It's difficult to know how to say "thank you." Rarely, I would venture, do we even understand the full impact that our experiences have on us. If we are given an opportunity to show our gratitude to those who have shaped our lives, how do we do it right? How do we put into words and actions how grateful we are? I had chance to try this past week.
After a long absence (almost 12 years!), I had the honor of returning to my alma mater to give a talk. It was wonderful to see my mentors in the Oberlin College Department of Chemistry and tell them just how invaluable their time and gentle guidance was to a young (not quite) Dr. Yeung. Having just learned earlier in the week that I would be awarded the 2016 F. W. Clarke medal by the Geochemical Society, this trip back to the proverbial "house where I grew up" took on special meaning; it was time to give thanks.
I got to see my research mentor, Matt Elrod, and return to the lab where I first learned what a turbopump was, how to handle a gas cylinder, and how a mass flow controller works (it looks pretty much the same, home-built mass spectrometer and all). Maybe a dozen students have moved through the lab since I graduated, many to top-flight graduate programs—just like I did. If anyone has a magic touch for mentoring, it is him.
I finally thanked my analytical chemistry professor, Robert Thompson, for everything his class brought out in me. It remains the single most important class I have ever taken: I learned how to work efficiently and carefully, how to propagate uncertainty, how to plan an analysis, all while learning how to improve a chromatographic separation, no less (something without which I certainly would not have my job today). I learned about the many fields that benefit from steady hand and analytical mind.
I had a nice lunch with some current students, who mainly asked me how I found my way to geochemistry from physical chemistry. They were all very bright, inquisitive, and engaged: everything I have come to appreciate about students from an institution in the top tier of liberal arts colleges. I couldn't help thinking back to when I was on their side of the table, asking the guest speaker how they found their chosen path (while picking up a free lunch at Black River Cafe!).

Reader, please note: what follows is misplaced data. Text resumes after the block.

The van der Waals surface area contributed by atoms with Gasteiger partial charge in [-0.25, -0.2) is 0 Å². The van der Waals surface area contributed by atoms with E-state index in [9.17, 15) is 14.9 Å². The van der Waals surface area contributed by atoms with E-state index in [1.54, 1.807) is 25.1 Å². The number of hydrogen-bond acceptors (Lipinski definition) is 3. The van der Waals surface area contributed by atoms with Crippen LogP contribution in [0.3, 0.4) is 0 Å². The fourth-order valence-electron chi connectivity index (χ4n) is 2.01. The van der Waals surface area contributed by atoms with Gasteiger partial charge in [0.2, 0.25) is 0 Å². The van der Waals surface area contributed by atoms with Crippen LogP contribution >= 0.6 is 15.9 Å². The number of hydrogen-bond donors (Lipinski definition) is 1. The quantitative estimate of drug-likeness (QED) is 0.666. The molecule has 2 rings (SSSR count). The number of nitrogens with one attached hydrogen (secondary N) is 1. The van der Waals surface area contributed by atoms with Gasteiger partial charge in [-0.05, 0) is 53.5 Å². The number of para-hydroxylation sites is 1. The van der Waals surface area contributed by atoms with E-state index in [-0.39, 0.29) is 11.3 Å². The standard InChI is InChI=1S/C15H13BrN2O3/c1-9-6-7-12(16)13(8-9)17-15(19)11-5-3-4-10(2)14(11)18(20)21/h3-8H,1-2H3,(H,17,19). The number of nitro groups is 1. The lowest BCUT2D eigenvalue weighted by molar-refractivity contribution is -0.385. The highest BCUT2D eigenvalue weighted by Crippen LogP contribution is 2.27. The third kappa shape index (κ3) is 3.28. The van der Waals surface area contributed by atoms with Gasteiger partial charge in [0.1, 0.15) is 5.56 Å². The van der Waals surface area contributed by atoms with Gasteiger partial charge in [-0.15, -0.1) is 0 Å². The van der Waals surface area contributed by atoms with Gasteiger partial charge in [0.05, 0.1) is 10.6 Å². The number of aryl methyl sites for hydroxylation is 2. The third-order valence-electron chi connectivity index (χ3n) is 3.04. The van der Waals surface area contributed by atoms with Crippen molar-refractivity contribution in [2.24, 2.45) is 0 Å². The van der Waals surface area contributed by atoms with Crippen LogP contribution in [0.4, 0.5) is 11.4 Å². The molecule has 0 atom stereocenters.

It was unusually natural to speak with many of my old professors now as colleagues, too. They would tell me about the things that were capturing their interest, and they would ask me as many questions about my work as I would about theirs. We talked about undergraduate education, advising students, research funding, and even where their kids were now deciding where to start their own journeys in college.
Several of my mentors are now nearing retirement. The decade that had past was far too short, and I had naively assumed (hoped, rather) that my mentors would continue teaching forever. I wish they could, but in the words of Robert Frost, nothing gold can stay. I can only hope to be for my students a fraction of what these mentors have been for me.